Jesus claimed that the Law and the Prophets were until John (Luke 16:16), and Isaiah spoke of an age, or the time of the Jews’ service, coming to an end in Isaiah 40:2. Isaiah’s prophecy is at the heart of the reason for John’s ministry (Luke 3:4-5; cf. Isaiah 40:3-4). The end of this period marked the beginning of the time when the Kingdom of God was preached (Luke 16:16). In a previous blogpost I argued that the age that came to an end is represented in Daniel’s Seventy Weeks Prophecy as the time of the building of the Temple and the waiting for the Messiah, comprising 483 years (cf. Daniel 9:25).
Daniel 9:25 Know therefore and understand, that from the going forth of the commandment to restore and to build Jerusalem unto the Messiah the Prince shall be seven weeks, and threescore and two weeks: the street shall be built again, and the wall, even in troublous times.
Some modern Jews have argued that Daniel 9 doesn’t speak of the Messiah, but a messiah and the prophecy was fulfilled when the Temple was rededicated cir. 165 BC. However, this is not the conclusion of some rabbis throughout Jewish history. For example: Rabbi Moses Abraham Levi said regarding the time of Messiah’s coming:
“I have examined and searched all the Holy Scriptures and have not found the time for the coming of Messiah clearly fixed, except in the words of Gabriel to the prophet Daniel, which are written in the 9th chapter of the prophecy of Daniel”
In the 12th century, Rabbi Moses Ben Maimon (Maimonides), one of the most respected rabbis in history, and a man who rejected the messianic claims of Jesus of Nazareth, said regarding Daniel’s seventy weeks prophecy:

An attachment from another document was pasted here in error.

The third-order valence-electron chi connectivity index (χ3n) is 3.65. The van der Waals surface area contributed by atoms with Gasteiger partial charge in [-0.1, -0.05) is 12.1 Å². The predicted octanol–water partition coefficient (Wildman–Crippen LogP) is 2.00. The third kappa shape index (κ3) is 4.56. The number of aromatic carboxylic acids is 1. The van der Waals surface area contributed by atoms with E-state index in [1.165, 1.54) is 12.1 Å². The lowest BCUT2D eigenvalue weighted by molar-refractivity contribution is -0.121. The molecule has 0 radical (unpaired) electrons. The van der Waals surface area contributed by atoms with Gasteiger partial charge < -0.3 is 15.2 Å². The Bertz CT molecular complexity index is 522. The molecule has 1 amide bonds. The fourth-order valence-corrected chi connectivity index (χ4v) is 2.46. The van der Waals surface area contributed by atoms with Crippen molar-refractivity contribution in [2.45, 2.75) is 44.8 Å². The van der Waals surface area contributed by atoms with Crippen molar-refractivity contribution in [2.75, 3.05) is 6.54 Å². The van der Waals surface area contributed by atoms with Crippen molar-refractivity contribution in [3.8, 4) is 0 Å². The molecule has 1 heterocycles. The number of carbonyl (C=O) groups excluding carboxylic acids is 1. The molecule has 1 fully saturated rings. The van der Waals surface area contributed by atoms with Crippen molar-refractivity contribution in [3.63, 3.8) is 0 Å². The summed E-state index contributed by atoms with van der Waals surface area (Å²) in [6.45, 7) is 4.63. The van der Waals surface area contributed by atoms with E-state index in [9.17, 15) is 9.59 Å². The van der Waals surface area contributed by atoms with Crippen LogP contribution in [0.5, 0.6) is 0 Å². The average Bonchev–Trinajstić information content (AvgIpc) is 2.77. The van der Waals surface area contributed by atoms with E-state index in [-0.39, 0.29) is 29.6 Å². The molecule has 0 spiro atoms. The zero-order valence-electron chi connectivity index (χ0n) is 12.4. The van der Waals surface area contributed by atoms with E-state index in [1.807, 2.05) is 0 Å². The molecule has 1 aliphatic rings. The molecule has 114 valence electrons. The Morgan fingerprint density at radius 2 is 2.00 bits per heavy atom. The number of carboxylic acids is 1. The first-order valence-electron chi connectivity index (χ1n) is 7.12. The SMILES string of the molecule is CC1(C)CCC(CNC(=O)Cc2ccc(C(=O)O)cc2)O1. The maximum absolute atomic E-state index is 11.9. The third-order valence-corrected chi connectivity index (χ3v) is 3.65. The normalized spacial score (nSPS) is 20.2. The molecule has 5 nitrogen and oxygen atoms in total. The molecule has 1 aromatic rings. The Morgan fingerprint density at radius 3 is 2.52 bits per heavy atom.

“Daniel has elucidated to us the knowledge of the end times. However, since they are secret, the wise (rabbis) have barred the calculation of the days of Messiah’s coming so that the untutored populace will not be led astray when they see that the End Times have already come but there is no sign of the Messiah”.
Speaking of Daniel’s Seventy Weeks prophecy, Rabbi Judah, the main compiler of the Jewish Talmud wrote: “These times were over long ago” Moreover, some even deny Daniel was a prophet, and he isn’t even listed among the prophets in the Hebrew Bible. The argument is that Daniel is never called a prophet, nor are his visions called prophecy.
Nevertheless, the same word that refers to Jeremiah as a prophet in Daniel 9:2 is connected to Daniel and his prophecy in Daniel 9:24. Moreover, the argument in its essence doesn’t hold true, because Hosea, Joel, Obadiah, Jonah, Micah, Nahum, Zephaniah, Malachi are never called prophets. Not only so, but Amos even denies he is a prophet or a son of a prophet (Amos 7:14), yet each one of these are listed among the prophets in the Hebrew Bible.
Josephus speaks of Daniel as a prophet and makes reference to Roman dominion of the Jews as an interpretation of the destruction of Jerusalem in Daniel’s prophecy at Daniel 9:26:
“Daniel also wrote concerning the Roman government, and that our country should be made desolate by them. All these things did this man leave in writing, as God had showed them to him, insomuch that such as read his prophecies, and see how they have been fulfilled, would wonder at the honor wherewith God honored Daniel; and may thence discover how the Epicureans are in an error, who …determine that God exercises no providence over human affairs; for if that were the case, that the world went on by mechanical necessity, we should not see that all things would come to pass according to his prophecy.”
Thus, we are able to see that the modern arguments we hear today, which seek to not only remove Daniel as a prophet, but also deny the obvious meaning of the book, are either inconsistent in what they conclude, or they are contradicted by what scholarly Jews throughout history have written concerning Daniel.
 The Messiah of the Targums, Talmuds and Rabbinical Writers, 1971.
 Igeret Teiman, chapter 3, p.24.
 Babylonian Talmud Sanhedrin 98b and 97a
 Babylonian Talmud: Megillah 3a; Bava Batra 14b
 Josephus, Antiquities of the Jews, (10.10.11.